On New Year’s Eve, as is our tradition, we sat around a fire writing down the things we wanted to release from our lives, and the things we wanted to bring in, and then we threw the slips of paper into the fire.  More joy, I wrote.  The energetic healers I worked with on Cape Cod during cancer treatment told me to navigate toward joy from now on.  That, they felt, should be my new heading in life.  Not easy for a Latvian, but I am trying.  Living as if every beautiful thing comes after this moment, right now, with the faint sound of wind chimes and a gentle surf in my years, is staying true to that course, I believe.  I finished the novel of that name today, Everything Beautiful Began After.  A few pages from the end, the main character Henry is nine years out from his lover’s death.  “Sometimes it’s all he thinks about.  But he doesn’t stop walking anymore.  He doesn’t stop looking around.  He keeps going . . . And he is enchanted by the beauty of small things:  hot coffee, wind through an open window, the tapping of rain, a passing bicycle, the desolation of snow on a winter’s day.”  He carries everything that came before, all the beauty and grief, all the healing and shattering.  I list the beauty of my day’s small things:  watching Eve sleepy-slow ambling through the orchard to the house in the morning; sharing coffee with Elli; billows of rain; the tip of the dog’s tail moving above tall grass; a humpback whale’s fluke smashing down on the surface of the cove; the sensation of my body running, running on an old sugar cane railroad bed, hot to the core, then plunged into the cool ocean, slowly releasing its heat; salmon and fresh greens for dinner on the porch with the family; laughing playing banana grams with made-up words.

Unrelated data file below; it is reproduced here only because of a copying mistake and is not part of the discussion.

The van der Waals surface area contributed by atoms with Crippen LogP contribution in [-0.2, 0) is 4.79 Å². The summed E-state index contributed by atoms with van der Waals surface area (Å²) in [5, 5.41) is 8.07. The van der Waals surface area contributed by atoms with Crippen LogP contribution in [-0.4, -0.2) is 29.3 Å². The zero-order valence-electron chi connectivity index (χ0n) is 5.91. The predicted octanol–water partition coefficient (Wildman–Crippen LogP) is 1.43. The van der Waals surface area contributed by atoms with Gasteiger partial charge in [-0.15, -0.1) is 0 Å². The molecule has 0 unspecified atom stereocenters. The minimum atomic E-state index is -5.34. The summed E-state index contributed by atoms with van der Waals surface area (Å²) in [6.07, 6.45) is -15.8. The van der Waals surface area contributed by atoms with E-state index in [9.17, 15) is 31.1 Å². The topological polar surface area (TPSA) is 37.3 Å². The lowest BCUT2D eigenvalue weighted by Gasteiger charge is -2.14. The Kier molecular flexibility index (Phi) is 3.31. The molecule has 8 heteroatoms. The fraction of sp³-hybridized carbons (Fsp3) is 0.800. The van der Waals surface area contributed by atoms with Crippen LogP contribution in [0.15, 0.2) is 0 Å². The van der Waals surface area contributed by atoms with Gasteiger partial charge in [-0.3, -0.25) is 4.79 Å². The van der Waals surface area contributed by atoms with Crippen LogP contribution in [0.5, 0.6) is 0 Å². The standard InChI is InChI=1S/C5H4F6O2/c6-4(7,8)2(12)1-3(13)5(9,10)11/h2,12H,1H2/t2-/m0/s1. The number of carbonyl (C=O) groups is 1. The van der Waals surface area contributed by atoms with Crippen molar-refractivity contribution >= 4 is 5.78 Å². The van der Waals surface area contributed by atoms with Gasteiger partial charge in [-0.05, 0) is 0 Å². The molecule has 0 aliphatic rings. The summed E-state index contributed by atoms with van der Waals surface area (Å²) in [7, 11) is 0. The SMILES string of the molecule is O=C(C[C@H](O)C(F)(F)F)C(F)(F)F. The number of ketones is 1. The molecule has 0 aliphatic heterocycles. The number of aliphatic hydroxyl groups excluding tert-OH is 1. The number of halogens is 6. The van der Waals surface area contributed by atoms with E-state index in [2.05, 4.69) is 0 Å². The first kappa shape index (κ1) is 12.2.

In today’s blog post by Hester Hill Schnipper, the oncology social worker at the hospital where I was treated, she quotes poet Christian Wiman, from his new colletion, Every Riven Thing:  “To believe is to believe you have been torn/from the abyss, yet stand waveringly on its rim.”  Wiman, it turns out, is suffering from a rare cancer of the blood.  Standing on the rim of the abyss, the view before and behind is crowded with the smallest of things, their shadows, and their beauty.  To believe is to believe in them.  

Monday, January 2, 2012

Everything Beautiful Comes After

9:15 pm.  Sound of a heavy swell shouldering in below the cliffs.  A half moon perched on a cliff of black sky.  The wind, at last, becalmed.   Cool breeze off the old volcano after a hot, muggy day.  I’m sitting at my desk in the dark thinking about the title of a novel my sister sent to me for Christmas.  Everything Beautiful Came After.  What a way to live life, as though it were true.  After what?  Anything you choose.  Even cancer.  In the book, an archeologist falls in love with a painter in Greece.  She dies.  He spends two years flying in jets all around the world.  All his life he’s been carrying an old grief.  Now he carries two losses, side-by-side.  I keep asking myself, did everything beautiful come after his infant brother died?  After he fell in love?  After he lost his love?  After grief eased?  When is before?  When is after?